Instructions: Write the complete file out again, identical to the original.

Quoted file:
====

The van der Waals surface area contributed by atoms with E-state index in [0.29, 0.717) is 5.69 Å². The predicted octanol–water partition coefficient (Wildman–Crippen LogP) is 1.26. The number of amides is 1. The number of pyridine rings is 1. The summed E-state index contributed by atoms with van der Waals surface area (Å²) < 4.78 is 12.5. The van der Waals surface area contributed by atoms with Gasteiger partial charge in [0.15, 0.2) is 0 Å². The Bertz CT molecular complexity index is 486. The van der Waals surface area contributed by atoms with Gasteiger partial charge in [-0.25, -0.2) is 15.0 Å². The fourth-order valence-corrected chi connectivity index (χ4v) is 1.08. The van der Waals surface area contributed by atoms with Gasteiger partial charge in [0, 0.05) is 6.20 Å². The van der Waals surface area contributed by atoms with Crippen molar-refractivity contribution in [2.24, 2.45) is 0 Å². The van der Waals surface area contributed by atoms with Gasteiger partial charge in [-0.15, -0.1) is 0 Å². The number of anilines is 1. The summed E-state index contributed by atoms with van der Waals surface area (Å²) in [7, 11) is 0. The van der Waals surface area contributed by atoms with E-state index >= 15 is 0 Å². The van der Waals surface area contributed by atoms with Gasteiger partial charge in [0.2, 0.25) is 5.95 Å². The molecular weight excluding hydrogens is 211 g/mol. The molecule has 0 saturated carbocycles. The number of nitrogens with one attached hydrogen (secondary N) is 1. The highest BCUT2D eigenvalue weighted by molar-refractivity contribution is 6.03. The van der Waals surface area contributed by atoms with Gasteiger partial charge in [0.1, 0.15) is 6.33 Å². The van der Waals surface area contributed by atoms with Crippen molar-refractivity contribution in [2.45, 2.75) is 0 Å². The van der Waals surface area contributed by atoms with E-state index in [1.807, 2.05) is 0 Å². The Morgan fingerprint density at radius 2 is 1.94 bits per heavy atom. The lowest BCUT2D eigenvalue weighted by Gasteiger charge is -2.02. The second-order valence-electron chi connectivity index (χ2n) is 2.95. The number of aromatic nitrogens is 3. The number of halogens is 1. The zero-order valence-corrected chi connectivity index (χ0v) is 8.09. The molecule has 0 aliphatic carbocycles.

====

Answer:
The van der Waals surface area contributed by atoms with E-state index in [0.29, 0.717) is 5.69 Å². The predicted octanol–water partition coefficient (Wildman–Crippen LogP) is 1.26. The number of amides is 1. The number of pyridine rings is 1. The summed E-state index contributed by atoms with van der Waals surface area (Å²) < 4.78 is 12.5. The van der Waals surface area contributed by atoms with Gasteiger partial charge in [0.15, 0.2) is 0 Å². The Bertz CT molecular complexity index is 486. The van der Waals surface area contributed by atoms with Gasteiger partial charge in [-0.25, -0.2) is 15.0 Å². The fourth-order valence-corrected chi connectivity index (χ4v) is 1.08. The van der Waals surface area contributed by atoms with Gasteiger partial charge in [0, 0.05) is 6.20 Å². The van der Waals surface area contributed by atoms with Crippen molar-refractivity contribution in [2.24, 2.45) is 0 Å². The van der Waals surface area contributed by atoms with Gasteiger partial charge in [-0.15, -0.1) is 0 Å². The number of anilines is 1. The summed E-state index contributed by atoms with van der Waals surface area (Å²) in [7, 11) is 0. The van der Waals surface area contributed by atoms with E-state index >= 15 is 0 Å². The van der Waals surface area contributed by atoms with Gasteiger partial charge in [0.2, 0.25) is 5.95 Å². The molecular weight excluding hydrogens is 211 g/mol. The molecule has 0 saturated carbocycles. The number of nitrogens with one attached hydrogen (secondary N) is 1. The highest BCUT2D eigenvalue weighted by molar-refractivity contribution is 6.03. The van der Waals surface area contributed by atoms with Gasteiger partial charge in [0.1, 0.15) is 6.33 Å². The van der Waals surface area contributed by atoms with Crippen molar-refractivity contribution in [2.45, 2.75) is 0 Å². The van der Waals surface area contributed by atoms with E-state index in [1.807, 2.05) is 0 Å². The Morgan fingerprint density at radius 2 is 1.94 bits per heavy atom. The lowest BCUT2D eigenvalue weighted by Gasteiger charge is -2.02. The second-order valence-electron chi connectivity index (χ2n) is 2.95. The number of aromatic nitrogens is 3. The number of halogens is 1. The zero-order valence-corrected chi connectivity index (χ0v) is 8.09. The molecule has 0 aliphatic carbocycles.